About Khajuraho Temples

Khajuraho Temples: Beyond just Erotic Sculptures

Khajuraho group of Monuments is a set of Hindu and Jain temples located in Madhya Pradesh, India. Notably, they are one among the many UNESCO accredited World Heritage Sites. They were recognized for their fine artistry in architecture and a blend of perfect sculptures, in line with the heritage and culture of India.

Image of Kandariya Mahadeva Temple, the largest Shivan temple in Khajuraho group of temples.
Kandareya Mahadev temple of Khajuraho Image Credit: Swantour

India is a land of architectural marvels. Starting from the World Wonder Taj Mahal to the Tanjore temple, the intricacies in design and the materials used, the command over craftsmanship and the technicalities involved in building such massive structures have left all the historians and research experts in awe.

In fact, most of what we see today is the remains after invasions and other environmental damage. Let us unravel the history of the series of temples of Khajuraho.

Who built the temple?

The Chandella dynasty that ruled central India between the 10th and 12th centuries (900 CE – 1130 CE) built the structures. This ancient city was the capital of their kingdom, Bundelkhand. Moreover, they were believers and followers of Shaivism, Vaishnavism and Jainism. That is why almost a third of total construction was contributed to each of the communities.

The Legends behind Khajuraho Temples

Stories behind the name “Khajuraho”

Khajuraho – is derived from the sanskrit word Khajuravaahaka, that is, “date palm carrier”, “one bearing date palm”. Based on local legends, it may be assumed that the temples were built with two golden date-palm trees as their gates. It is not found today. Another theory says that King Chandravarman, who built the temple, planted palm trees on all four sides of the temple. It is also believed that the word alternatively means, “Scorpion bearer”, another name of Lord Shiva, a Hindu deity. Thus, these temples were identified by their relationship with palm trees, according to either of the speculations.

Stories behind constructing the temples

Would you be surprised if I said that descendants of the moon god were responsible for raising this temple? Maybe not, because the moon is always associated with romance and love.

According to mythological stories, a beautiful woman named Hemvati was bathing in the pool of Benaras. Swayed by her beauty, the moon god fell for her and she eventually gave birth to a baby boy. He was named “Chandravarma” and was born before their wedding. So, fearing negligence and ill-name from society, she cursed the Moon god. But he prophesied that the child would grow up to become a king.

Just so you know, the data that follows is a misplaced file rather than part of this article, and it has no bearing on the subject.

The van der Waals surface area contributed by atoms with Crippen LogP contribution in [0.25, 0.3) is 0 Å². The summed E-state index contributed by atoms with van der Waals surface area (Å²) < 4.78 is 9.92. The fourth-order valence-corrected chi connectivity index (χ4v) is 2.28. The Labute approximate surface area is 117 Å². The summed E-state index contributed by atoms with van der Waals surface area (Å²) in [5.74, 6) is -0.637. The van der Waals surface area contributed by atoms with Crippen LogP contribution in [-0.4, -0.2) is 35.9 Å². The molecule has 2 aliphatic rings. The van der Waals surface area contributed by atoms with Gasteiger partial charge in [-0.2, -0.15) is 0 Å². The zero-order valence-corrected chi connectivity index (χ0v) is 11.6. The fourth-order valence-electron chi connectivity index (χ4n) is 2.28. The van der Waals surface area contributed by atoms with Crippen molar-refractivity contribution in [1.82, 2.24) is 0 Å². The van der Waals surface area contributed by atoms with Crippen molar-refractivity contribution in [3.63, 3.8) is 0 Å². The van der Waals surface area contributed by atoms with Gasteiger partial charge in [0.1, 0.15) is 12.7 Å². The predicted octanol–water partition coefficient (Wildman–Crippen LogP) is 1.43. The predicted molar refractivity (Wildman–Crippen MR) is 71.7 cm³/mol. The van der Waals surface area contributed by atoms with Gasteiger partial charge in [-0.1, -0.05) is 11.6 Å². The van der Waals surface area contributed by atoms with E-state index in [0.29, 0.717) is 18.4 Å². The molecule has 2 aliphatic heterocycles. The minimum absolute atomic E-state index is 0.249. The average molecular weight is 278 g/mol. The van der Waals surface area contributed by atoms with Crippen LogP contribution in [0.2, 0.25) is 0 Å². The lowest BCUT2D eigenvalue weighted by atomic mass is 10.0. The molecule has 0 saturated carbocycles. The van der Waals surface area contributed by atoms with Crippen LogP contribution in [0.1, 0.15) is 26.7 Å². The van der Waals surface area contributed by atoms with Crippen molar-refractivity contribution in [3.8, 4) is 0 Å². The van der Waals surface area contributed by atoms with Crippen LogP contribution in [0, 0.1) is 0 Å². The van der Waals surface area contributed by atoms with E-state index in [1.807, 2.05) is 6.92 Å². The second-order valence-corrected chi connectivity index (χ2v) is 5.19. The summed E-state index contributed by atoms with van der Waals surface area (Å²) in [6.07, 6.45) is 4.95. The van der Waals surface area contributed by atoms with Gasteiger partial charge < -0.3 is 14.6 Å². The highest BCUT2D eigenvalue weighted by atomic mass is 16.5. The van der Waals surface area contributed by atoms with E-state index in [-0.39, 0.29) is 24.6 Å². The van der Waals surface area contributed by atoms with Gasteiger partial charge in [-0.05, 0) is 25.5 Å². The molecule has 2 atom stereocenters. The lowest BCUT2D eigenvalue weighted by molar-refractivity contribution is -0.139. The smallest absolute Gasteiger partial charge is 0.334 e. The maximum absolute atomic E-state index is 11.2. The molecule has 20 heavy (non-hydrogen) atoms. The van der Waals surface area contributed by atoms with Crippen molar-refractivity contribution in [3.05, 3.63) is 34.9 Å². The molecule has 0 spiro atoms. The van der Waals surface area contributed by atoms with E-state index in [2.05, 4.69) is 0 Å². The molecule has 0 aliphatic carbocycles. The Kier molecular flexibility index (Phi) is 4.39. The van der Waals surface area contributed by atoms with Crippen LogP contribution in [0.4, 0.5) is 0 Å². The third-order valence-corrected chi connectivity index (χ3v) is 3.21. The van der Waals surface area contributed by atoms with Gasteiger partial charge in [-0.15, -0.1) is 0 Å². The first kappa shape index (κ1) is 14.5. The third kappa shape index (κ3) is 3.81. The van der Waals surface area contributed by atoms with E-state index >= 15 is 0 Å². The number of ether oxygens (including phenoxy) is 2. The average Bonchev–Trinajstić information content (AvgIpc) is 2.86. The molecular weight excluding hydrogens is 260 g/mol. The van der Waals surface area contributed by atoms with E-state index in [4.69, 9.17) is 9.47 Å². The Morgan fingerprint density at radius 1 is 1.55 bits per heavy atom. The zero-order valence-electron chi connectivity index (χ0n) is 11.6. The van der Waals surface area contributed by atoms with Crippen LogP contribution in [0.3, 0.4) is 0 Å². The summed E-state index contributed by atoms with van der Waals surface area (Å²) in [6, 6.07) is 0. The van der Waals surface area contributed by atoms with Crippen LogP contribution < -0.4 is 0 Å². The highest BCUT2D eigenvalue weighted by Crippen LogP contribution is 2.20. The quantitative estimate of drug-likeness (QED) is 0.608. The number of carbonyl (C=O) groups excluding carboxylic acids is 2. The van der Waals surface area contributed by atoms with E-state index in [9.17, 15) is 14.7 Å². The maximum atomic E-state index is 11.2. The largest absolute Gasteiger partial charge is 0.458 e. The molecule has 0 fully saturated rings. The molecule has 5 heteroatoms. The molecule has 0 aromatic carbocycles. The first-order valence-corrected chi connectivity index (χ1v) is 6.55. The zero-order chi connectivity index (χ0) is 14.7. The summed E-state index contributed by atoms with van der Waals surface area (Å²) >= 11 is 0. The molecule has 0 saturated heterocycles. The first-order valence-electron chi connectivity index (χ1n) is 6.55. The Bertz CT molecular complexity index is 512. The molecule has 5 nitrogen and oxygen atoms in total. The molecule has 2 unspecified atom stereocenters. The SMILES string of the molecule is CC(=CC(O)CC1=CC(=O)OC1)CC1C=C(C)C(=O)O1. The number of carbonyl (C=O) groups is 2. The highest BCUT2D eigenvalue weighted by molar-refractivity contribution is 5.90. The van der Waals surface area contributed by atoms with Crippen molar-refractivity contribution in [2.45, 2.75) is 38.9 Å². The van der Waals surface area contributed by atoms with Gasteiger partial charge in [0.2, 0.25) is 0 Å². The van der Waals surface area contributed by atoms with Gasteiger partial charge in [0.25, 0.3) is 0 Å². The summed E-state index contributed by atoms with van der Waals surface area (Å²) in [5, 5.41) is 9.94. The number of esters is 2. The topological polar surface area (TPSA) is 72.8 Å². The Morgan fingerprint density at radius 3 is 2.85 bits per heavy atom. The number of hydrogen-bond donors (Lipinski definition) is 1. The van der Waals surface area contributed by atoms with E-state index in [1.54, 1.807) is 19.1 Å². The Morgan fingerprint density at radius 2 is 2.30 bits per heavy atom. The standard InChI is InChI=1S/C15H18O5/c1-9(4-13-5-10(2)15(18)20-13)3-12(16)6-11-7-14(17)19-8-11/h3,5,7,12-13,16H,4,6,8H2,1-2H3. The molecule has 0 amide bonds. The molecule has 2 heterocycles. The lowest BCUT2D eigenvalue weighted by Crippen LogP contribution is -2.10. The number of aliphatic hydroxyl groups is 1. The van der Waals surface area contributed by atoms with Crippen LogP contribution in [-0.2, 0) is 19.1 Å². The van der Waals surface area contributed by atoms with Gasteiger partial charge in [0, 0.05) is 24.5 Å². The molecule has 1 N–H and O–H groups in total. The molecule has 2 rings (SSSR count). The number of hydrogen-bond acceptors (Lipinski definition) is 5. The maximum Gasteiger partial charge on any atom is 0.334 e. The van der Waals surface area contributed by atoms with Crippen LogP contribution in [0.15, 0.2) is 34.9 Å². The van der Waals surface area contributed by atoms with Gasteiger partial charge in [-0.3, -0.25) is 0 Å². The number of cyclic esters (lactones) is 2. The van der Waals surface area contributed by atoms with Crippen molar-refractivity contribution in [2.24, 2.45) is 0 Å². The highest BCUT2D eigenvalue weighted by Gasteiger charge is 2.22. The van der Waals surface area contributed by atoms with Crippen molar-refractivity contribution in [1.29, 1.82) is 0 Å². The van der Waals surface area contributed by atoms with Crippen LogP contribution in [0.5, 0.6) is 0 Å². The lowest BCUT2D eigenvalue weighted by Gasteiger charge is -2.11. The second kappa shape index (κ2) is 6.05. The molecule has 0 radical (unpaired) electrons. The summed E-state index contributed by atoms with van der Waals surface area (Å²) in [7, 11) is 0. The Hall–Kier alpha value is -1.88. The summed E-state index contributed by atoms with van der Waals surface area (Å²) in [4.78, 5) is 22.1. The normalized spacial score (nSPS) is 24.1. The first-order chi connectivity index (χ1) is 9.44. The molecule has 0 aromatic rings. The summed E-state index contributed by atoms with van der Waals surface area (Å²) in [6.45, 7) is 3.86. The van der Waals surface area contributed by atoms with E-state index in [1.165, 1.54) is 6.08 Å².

That did happen and he founded the Chandella dynasty. Then, after Hemvati, his mother, passed away, she appeared in his dreams. She asked him to build a temple that portrays human love, passion and life. That is when he decided to build the Khajuraho Temples.

The temple is present within the Vindhya mountain range. According to a legend, the Hindu deity Shiva and others enjoy visiting the hill formation in Kalinjar, the center of which is Khajuraho, which has hills and rivers. Therefore, temples are built in the place where the Gods love to come, stay or pray.

Theories about the sculptures

An image of the wall of one of the temples of Khajuraho which is filled completely with rich scultptures and cults.
Temple Wall Image Credit: Lakshminath

The temple walls display a variety of motifs of sculptures ranging from gods to animals to mythical creatures. The carvings of mithunas or couples in love and other mythical creatures that represent lust and erotic emotions, and are said to bring “good luck”. Some say that they served as a medium of sex education in the past, for people who chose to observe celibacy in their lives. Others say that the mithunas are carved only outside the temple shrine, so that people would learn to leave such thoughts of love and lust outside the sanctum before entering the temple. They believe that is why such sculptures are not carved inside the temple.

The carvings are also known to reflect the four life goals of Hinduism, viz., Dharma, Kama, Artha and Moksha. Mithunas are also seen as a reflection of the union of Shiva and Shakthi – the life forces in Hinduism. The oldest of all the existing temples is the Chausath Yogini Temple. It consists of 64 empty shrines today which are believed to have had yoginis in each of them, who control the physical and mental life balance of Khajuraho, which is charged with energy.

Picture of the Chausath Yogini Temple, believed to be the oldest of all surviving temples of Khajuraho with 64 empty shrines.
Chausath Yogini Temple Image Credit: Wikimedia Commons

Today, a town near the temple is also named after these temples as Khajuraho. It is currently located in Chhatarpur district of the Indian state named Madhya Pradesh.